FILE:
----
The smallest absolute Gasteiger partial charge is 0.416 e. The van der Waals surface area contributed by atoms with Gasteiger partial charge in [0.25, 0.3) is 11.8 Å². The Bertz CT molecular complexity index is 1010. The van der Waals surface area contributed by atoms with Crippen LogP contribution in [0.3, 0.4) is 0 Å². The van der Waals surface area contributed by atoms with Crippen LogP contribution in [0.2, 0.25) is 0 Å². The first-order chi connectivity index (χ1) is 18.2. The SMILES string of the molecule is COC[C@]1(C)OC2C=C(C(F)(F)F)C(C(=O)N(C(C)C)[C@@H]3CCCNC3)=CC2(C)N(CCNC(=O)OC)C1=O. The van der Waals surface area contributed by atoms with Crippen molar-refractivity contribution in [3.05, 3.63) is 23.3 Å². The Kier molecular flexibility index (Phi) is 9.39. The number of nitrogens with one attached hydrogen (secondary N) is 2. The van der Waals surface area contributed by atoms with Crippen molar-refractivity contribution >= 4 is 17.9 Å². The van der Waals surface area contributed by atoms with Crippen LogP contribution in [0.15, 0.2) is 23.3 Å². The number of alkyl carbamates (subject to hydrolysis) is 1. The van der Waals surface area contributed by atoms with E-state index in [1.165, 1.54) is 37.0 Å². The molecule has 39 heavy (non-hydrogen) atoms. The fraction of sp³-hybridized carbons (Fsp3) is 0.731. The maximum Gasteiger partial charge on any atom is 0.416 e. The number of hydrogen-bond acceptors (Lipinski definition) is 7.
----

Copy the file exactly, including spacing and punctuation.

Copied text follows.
The smallest absolute Gasteiger partial charge is 0.416 e. The van der Waals surface area contributed by atoms with Gasteiger partial charge in [0.25, 0.3) is 11.8 Å². The Bertz CT molecular complexity index is 1010. The van der Waals surface area contributed by atoms with Crippen LogP contribution in [0.3, 0.4) is 0 Å². The van der Waals surface area contributed by atoms with Crippen LogP contribution in [0.2, 0.25) is 0 Å². The first-order chi connectivity index (χ1) is 18.2. The SMILES string of the molecule is COC[C@]1(C)OC2C=C(C(F)(F)F)C(C(=O)N(C(C)C)[C@@H]3CCCNC3)=CC2(C)N(CCNC(=O)OC)C1=O. The van der Waals surface area contributed by atoms with Crippen molar-refractivity contribution in [3.05, 3.63) is 23.3 Å². The Kier molecular flexibility index (Phi) is 9.39. The number of nitrogens with one attached hydrogen (secondary N) is 2. The van der Waals surface area contributed by atoms with Crippen molar-refractivity contribution >= 4 is 17.9 Å². The van der Waals surface area contributed by atoms with Crippen LogP contribution in [0.15, 0.2) is 23.3 Å². The number of alkyl carbamates (subject to hydrolysis) is 1. The van der Waals surface area contributed by atoms with E-state index in [1.165, 1.54) is 37.0 Å². The molecule has 39 heavy (non-hydrogen) atoms. The fraction of sp³-hybridized carbons (Fsp3) is 0.731. The maximum Gasteiger partial charge on any atom is 0.416 e. The number of hydrogen-bond acceptors (Lipinski definition) is 7.